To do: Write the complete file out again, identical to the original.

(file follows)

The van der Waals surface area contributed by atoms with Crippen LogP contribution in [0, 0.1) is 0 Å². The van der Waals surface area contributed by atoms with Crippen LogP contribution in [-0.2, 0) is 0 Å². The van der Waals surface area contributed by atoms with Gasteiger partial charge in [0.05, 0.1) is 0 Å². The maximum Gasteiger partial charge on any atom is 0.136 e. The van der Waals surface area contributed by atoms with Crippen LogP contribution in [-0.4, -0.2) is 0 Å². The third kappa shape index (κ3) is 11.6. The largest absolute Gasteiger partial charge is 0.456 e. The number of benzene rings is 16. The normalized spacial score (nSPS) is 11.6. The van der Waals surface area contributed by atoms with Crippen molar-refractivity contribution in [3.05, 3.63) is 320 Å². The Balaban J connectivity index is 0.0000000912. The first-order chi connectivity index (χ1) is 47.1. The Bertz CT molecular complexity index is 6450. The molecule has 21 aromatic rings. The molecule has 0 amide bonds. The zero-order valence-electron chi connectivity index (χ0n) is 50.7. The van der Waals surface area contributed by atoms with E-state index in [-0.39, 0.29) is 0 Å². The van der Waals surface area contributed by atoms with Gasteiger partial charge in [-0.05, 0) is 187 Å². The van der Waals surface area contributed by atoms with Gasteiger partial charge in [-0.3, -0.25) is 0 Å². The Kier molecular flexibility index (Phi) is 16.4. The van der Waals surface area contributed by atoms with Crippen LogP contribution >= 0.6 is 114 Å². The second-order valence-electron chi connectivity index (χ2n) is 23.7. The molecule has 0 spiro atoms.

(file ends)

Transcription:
The van der Waals surface area contributed by atoms with Crippen LogP contribution in [0, 0.1) is 0 Å². The van der Waals surface area contributed by atoms with Crippen LogP contribution in [-0.2, 0) is 0 Å². The van der Waals surface area contributed by atoms with Gasteiger partial charge in [0.05, 0.1) is 0 Å². The maximum Gasteiger partial charge on any atom is 0.136 e. The van der Waals surface area contributed by atoms with Crippen LogP contribution in [-0.4, -0.2) is 0 Å². The third kappa shape index (κ3) is 11.6. The largest absolute Gasteiger partial charge is 0.456 e. The number of benzene rings is 16. The normalized spacial score (nSPS) is 11.6. The van der Waals surface area contributed by atoms with Crippen molar-refractivity contribution in [3.05, 3.63) is 320 Å². The Balaban J connectivity index is 0.0000000912. The first-order chi connectivity index (χ1) is 47.1. The Bertz CT molecular complexity index is 6450. The molecule has 21 aromatic rings. The molecule has 0 amide bonds. The zero-order valence-electron chi connectivity index (χ0n) is 50.7. The van der Waals surface area contributed by atoms with E-state index in [-0.39, 0.29) is 0 Å². The van der Waals surface area contributed by atoms with Gasteiger partial charge in [-0.05, 0) is 187 Å². The van der Waals surface area contributed by atoms with Gasteiger partial charge in [-0.3, -0.25) is 0 Å². The Kier molecular flexibility index (Phi) is 16.4. The van der Waals surface area contributed by atoms with Crippen LogP contribution >= 0.6 is 114 Å². The second-order valence-electron chi connectivity index (χ2n) is 23.7. The molecule has 0 spiro atoms.